Why franchisees should organize

I’ve written about low wages and poor working conditions at fast-food restaurant chains, but the fact is that a humane business owner who is a franchisee may not be in a position to treat employees humanely.

Franchisers of fast-food restaurants impose strict controls on franchisees, including the prices that they charge.

So if McDonald’s (to take a hypothetical example) says the price of a double cheeseburger is a dollar, and it costs more than a dollar to make the double cheeseburger, the “owner” of the individual McDonald’s restaurant loses money.

I put “owner” in scare quotes because a franchisee does not have the self-determination of a true owner.  Under a truly independent business owner, the franchisee is not free to raise or lower prices in response to supply and demand.

The effect of unionization of fast-food workers or a higher minimum wage will be to squeeze franchisees while the effects on franchisers at the top of the economic food chain will be minor and indirect.

The answer, as Martin Longman wrote in the Washington Monthly, is for franchisees to unionize to protect their own interests.   As Longman pointed out, franchisees typically pay thousands of dollars just for the right to the franchise, basic business decisions such as prices are made for them, and they often have to buy basic supplies from suppliers designated by the franchiser.  They are in much the same situation as sharecroppers in the Old South in an earlier era, and have just as little ownership rights.

Everybody who is in a position to be squeezed by giant corporations — employee, franchisees, suppliers — has a right to organize collectively to equalize the bargaining power.   It is not in the interest of franchisees and suppliers to be shock absorbers between these giant corporations and the workers who make their profits possible.

If franchisees organize, their organization would of course not be called a “union” [1].  It would be called an “association” or “federation” or something like that.  But the purpose would be the same.

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Some McDonald’s workers have filed a lawsuit charging wage theft, and the lawsuit is not against McDonald’s franchisees, but against McDonald’s itself.  The plaintiffs charge that McDonald’s so micro-manages the franchises that the owners are employees in call but name.

<p<style=”text-align: left;”>Click on Inside Low-Wage Workers; Plan to Sue McDonald’s–and win for a report.

[1]  One of my father’s favorite remarks was that there is nothing more ridiculous than a doctor or a lawyer denouncing labor unions.   What he meant was that the Medical Association and the Bar Association were equivalent to labor unions, but much more powerful.   Unfortunately, this is no longer true of physicians.  Most of them are under the thumbs of insurance companies, health maintenance organizations and Medicare and Medicaid administrators.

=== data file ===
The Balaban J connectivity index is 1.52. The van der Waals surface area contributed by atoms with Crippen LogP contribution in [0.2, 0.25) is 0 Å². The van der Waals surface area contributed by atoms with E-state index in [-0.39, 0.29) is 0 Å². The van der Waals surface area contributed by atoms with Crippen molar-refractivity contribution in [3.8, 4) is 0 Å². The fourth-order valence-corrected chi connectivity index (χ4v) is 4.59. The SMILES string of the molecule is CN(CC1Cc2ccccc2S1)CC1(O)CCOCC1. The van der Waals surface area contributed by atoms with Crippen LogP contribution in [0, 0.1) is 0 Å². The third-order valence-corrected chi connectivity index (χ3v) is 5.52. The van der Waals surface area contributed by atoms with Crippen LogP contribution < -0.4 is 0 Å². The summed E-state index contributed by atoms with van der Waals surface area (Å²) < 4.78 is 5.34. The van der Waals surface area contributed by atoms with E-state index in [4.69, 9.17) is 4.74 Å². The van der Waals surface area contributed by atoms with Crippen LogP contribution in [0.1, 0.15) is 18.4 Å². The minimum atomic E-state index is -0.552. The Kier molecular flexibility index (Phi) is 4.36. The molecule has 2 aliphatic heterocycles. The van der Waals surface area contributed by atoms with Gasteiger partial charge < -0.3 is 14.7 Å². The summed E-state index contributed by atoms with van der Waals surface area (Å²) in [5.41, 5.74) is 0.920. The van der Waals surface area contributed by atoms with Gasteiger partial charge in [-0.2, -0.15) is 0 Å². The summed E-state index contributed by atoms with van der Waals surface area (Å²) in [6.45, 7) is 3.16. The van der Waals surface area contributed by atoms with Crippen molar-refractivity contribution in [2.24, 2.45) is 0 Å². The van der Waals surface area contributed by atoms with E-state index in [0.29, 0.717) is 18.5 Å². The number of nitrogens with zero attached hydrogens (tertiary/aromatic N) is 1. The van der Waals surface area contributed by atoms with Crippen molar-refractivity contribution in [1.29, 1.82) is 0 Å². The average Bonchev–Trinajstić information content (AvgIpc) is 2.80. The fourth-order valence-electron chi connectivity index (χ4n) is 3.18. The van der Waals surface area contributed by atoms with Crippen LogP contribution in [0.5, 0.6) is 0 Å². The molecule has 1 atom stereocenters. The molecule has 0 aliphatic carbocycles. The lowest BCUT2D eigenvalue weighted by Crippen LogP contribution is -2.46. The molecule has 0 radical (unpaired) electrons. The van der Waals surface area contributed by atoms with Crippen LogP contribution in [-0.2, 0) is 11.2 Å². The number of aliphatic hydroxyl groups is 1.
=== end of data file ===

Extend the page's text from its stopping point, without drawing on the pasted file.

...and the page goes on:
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4 Responses to “Why franchisees should organize”

  1. Holden Says:

    I never thought about a franchisee being essentially a sharecropper, but you’re exactly right.

    I witnessed a great example of this in action a few years back when $5 footlongs at subway became popular. A lot of budget conscious (or cheap) people would go to subway for the $5 footlong then not opt for the combo deal.

    One day I was eating my $5 footlong with tap water when I overheard the the owner of the franchise having a meeting at a nearby table mention to his workers that they really need to push combo deals because otherwise they practically aren’t even breaking even on the sale of the sandwich alone.

    Basically, Subway’s marketing ploy was putting the franchisees in a serious crunch.

    Like

  2. Holden Says:

    I also like the idea of an “association” or “federation” more than a union. The word Union has become too demonized in the media. But we see “associations” all the time and seem to have no problem with them.

    It really is no different than any other NGO, Non-profit, Lobbyist org, etc. Its just a collection of people bound together to support a focal point of interest.

    Nice blog post. I never really considered this.

    Like

  3. thetinfoilhatsociety Says:

    The AMA has no one to blame but themselves and their members for the lack of freedom they now suffer under. They have a long history of gaming the system to increase their own wages and expand their territory while trying to prevent complementary practitioners such as naturopaths, osteopaths, nurse practitioners, and chiropractors the right to practice without interference or physician oversight. Witness to this is the fact that many medical schools now offer courses in complementary and alternative medicine, and classes in how to actually listen to your patient and communicate with them. Don’t get me wrong, I work in the medical field and I am friends with physicians, and I sympathize with their current cost constraints, but a look at the publications of the AMA from the turn of the 20th century til now will prove what I’m saying.

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    • Holden Says:

      I think you make a good point in that basically, unions asked for what they’re getting at the moment. Unions didn’t fall out of favor with main stream America just cause, they did it to themselves by abusing their power.

      Like

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